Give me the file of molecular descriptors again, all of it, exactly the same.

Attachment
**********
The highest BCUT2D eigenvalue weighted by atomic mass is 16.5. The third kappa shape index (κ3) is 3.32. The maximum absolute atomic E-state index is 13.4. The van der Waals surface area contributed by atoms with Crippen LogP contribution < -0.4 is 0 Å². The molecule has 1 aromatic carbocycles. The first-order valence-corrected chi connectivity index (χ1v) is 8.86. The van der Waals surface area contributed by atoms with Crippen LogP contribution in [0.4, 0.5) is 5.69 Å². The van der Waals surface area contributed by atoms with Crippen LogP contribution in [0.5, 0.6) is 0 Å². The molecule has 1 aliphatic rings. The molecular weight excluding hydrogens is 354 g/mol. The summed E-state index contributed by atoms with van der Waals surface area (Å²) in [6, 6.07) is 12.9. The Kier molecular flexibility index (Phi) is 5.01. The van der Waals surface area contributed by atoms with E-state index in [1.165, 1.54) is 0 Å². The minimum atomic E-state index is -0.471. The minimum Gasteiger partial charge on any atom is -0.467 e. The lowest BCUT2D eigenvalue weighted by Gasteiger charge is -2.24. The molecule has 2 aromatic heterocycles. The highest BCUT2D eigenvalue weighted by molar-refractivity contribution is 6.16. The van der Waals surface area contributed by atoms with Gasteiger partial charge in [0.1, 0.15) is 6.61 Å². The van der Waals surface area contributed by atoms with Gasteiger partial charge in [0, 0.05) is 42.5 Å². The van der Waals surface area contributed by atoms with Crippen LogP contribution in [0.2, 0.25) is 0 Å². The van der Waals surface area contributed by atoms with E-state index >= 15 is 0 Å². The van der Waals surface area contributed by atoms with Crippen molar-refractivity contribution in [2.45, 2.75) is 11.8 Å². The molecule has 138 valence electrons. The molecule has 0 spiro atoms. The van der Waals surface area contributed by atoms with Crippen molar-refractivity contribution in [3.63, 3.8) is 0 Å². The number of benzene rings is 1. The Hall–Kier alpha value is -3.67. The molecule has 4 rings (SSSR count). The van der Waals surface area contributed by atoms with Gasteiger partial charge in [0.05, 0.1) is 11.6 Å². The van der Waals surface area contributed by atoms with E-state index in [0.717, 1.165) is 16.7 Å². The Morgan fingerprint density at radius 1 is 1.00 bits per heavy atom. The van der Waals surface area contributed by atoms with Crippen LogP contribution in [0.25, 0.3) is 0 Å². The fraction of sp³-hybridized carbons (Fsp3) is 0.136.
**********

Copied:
The highest BCUT2D eigenvalue weighted by atomic mass is 16.5. The third kappa shape index (κ3) is 3.32. The maximum absolute atomic E-state index is 13.4. The van der Waals surface area contributed by atoms with Crippen LogP contribution < -0.4 is 0 Å². The molecule has 1 aromatic carbocycles. The first-order valence-corrected chi connectivity index (χ1v) is 8.86. The van der Waals surface area contributed by atoms with Crippen LogP contribution in [0.4, 0.5) is 5.69 Å². The van der Waals surface area contributed by atoms with Crippen LogP contribution in [0.5, 0.6) is 0 Å². The molecule has 1 aliphatic rings. The molecular weight excluding hydrogens is 354 g/mol. The summed E-state index contributed by atoms with van der Waals surface area (Å²) in [6, 6.07) is 12.9. The Kier molecular flexibility index (Phi) is 5.01. The van der Waals surface area contributed by atoms with E-state index in [1.165, 1.54) is 0 Å². The minimum atomic E-state index is -0.471. The minimum Gasteiger partial charge on any atom is -0.467 e. The lowest BCUT2D eigenvalue weighted by Gasteiger charge is -2.24. The molecule has 2 aromatic heterocycles. The highest BCUT2D eigenvalue weighted by molar-refractivity contribution is 6.16. The van der Waals surface area contributed by atoms with Gasteiger partial charge in [0.1, 0.15) is 6.61 Å². The van der Waals surface area contributed by atoms with Gasteiger partial charge in [0, 0.05) is 42.5 Å². The van der Waals surface area contributed by atoms with Crippen LogP contribution in [0.2, 0.25) is 0 Å². The van der Waals surface area contributed by atoms with E-state index >= 15 is 0 Å². The van der Waals surface area contributed by atoms with Crippen molar-refractivity contribution in [2.45, 2.75) is 11.8 Å². The molecule has 138 valence electrons. The molecule has 0 spiro atoms. The van der Waals surface area contributed by atoms with Crippen molar-refractivity contribution in [3.63, 3.8) is 0 Å². The number of benzene rings is 1. The Hall–Kier alpha value is -3.67. The molecule has 4 rings (SSSR count). The van der Waals surface area contributed by atoms with Gasteiger partial charge in [0.05, 0.1) is 11.6 Å². The van der Waals surface area contributed by atoms with E-state index in [0.717, 1.165) is 16.7 Å². The Morgan fingerprint density at radius 1 is 1.00 bits per heavy atom. The van der Waals surface area contributed by atoms with Crippen LogP contribution in [0.25, 0.3) is 0 Å². The fraction of sp³-hybridized carbons (Fsp3) is 0.136.